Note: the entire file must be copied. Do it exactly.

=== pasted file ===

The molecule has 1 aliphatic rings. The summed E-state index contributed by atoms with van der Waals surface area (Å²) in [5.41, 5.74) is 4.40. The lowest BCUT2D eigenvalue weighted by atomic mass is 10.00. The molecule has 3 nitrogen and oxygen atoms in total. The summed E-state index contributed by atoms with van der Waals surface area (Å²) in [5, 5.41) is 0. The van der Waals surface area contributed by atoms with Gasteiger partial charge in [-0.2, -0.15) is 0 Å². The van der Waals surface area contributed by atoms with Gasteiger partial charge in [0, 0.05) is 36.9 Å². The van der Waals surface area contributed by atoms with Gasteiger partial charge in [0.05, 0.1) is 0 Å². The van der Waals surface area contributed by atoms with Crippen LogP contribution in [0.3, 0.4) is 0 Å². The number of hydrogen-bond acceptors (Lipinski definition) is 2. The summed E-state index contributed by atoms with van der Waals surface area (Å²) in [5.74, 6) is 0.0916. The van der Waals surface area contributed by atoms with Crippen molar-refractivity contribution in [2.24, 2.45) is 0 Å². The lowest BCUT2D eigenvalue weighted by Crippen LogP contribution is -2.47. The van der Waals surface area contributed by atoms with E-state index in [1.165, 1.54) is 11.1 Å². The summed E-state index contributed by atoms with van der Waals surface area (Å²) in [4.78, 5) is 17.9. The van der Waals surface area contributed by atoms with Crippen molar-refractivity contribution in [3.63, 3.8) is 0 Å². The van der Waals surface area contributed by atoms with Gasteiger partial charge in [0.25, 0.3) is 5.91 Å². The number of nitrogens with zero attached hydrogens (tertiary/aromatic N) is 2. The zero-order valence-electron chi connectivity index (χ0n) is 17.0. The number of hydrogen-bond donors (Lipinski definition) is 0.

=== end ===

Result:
The molecule has 1 aliphatic rings. The summed E-state index contributed by atoms with van der Waals surface area (Å²) in [5.41, 5.74) is 4.40. The lowest BCUT2D eigenvalue weighted by atomic mass is 10.00. The molecule has 3 nitrogen and oxygen atoms in total. The summed E-state index contributed by atoms with van der Waals surface area (Å²) in [5, 5.41) is 0. The van der Waals surface area contributed by atoms with Gasteiger partial charge in [-0.2, -0.15) is 0 Å². The van der Waals surface area contributed by atoms with Gasteiger partial charge in [0, 0.05) is 36.9 Å². The van der Waals surface area contributed by atoms with Gasteiger partial charge in [0.05, 0.1) is 0 Å². The van der Waals surface area contributed by atoms with Crippen LogP contribution in [0.3, 0.4) is 0 Å². The number of hydrogen-bond acceptors (Lipinski definition) is 2. The summed E-state index contributed by atoms with van der Waals surface area (Å²) in [5.74, 6) is 0.0916. The van der Waals surface area contributed by atoms with Crippen molar-refractivity contribution in [2.24, 2.45) is 0 Å². The lowest BCUT2D eigenvalue weighted by Crippen LogP contribution is -2.47. The van der Waals surface area contributed by atoms with E-state index in [1.165, 1.54) is 11.1 Å². The summed E-state index contributed by atoms with van der Waals surface area (Å²) in [4.78, 5) is 17.9. The van der Waals surface area contributed by atoms with Crippen molar-refractivity contribution in [3.63, 3.8) is 0 Å². The van der Waals surface area contributed by atoms with Gasteiger partial charge in [0.25, 0.3) is 5.91 Å². The number of nitrogens with zero attached hydrogens (tertiary/aromatic N) is 2. The zero-order valence-electron chi connectivity index (χ0n) is 17.0. The number of hydrogen-bond donors (Lipinski definition) is 0.